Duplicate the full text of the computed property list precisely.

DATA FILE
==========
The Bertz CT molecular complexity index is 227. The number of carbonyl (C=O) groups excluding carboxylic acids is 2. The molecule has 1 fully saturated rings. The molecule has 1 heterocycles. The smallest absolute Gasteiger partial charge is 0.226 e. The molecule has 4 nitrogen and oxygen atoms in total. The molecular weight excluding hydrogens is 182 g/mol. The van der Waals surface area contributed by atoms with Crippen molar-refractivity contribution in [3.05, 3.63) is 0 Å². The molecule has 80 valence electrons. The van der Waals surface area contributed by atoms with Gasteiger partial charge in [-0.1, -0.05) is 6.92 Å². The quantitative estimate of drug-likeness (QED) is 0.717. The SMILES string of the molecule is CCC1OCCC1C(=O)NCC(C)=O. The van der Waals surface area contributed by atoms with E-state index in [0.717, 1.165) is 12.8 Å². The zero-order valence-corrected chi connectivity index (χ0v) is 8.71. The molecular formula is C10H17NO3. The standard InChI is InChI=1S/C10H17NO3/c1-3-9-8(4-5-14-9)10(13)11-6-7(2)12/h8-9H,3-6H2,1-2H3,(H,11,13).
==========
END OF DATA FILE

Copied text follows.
The Bertz CT molecular complexity index is 227. The number of carbonyl (C=O) groups excluding carboxylic acids is 2. The molecule has 1 fully saturated rings. The molecule has 1 heterocycles. The smallest absolute Gasteiger partial charge is 0.226 e. The molecule has 4 nitrogen and oxygen atoms in total. The molecular weight excluding hydrogens is 182 g/mol. The van der Waals surface area contributed by atoms with Crippen molar-refractivity contribution in [3.05, 3.63) is 0 Å². The molecule has 80 valence electrons. The van der Waals surface area contributed by atoms with Gasteiger partial charge in [-0.1, -0.05) is 6.92 Å². The quantitative estimate of drug-likeness (QED) is 0.717. The SMILES string of the molecule is CCC1OCCC1C(=O)NCC(C)=O. The van der Waals surface area contributed by atoms with E-state index in [0.717, 1.165) is 12.8 Å². The zero-order valence-corrected chi connectivity index (χ0v) is 8.71. The molecular formula is C10H17NO3. The standard InChI is InChI=1S/C10H17NO3/c1-3-9-8(4-5-14-9)10(13)11-6-7(2)12/h8-9H,3-6H2,1-2H3,(H,11,13).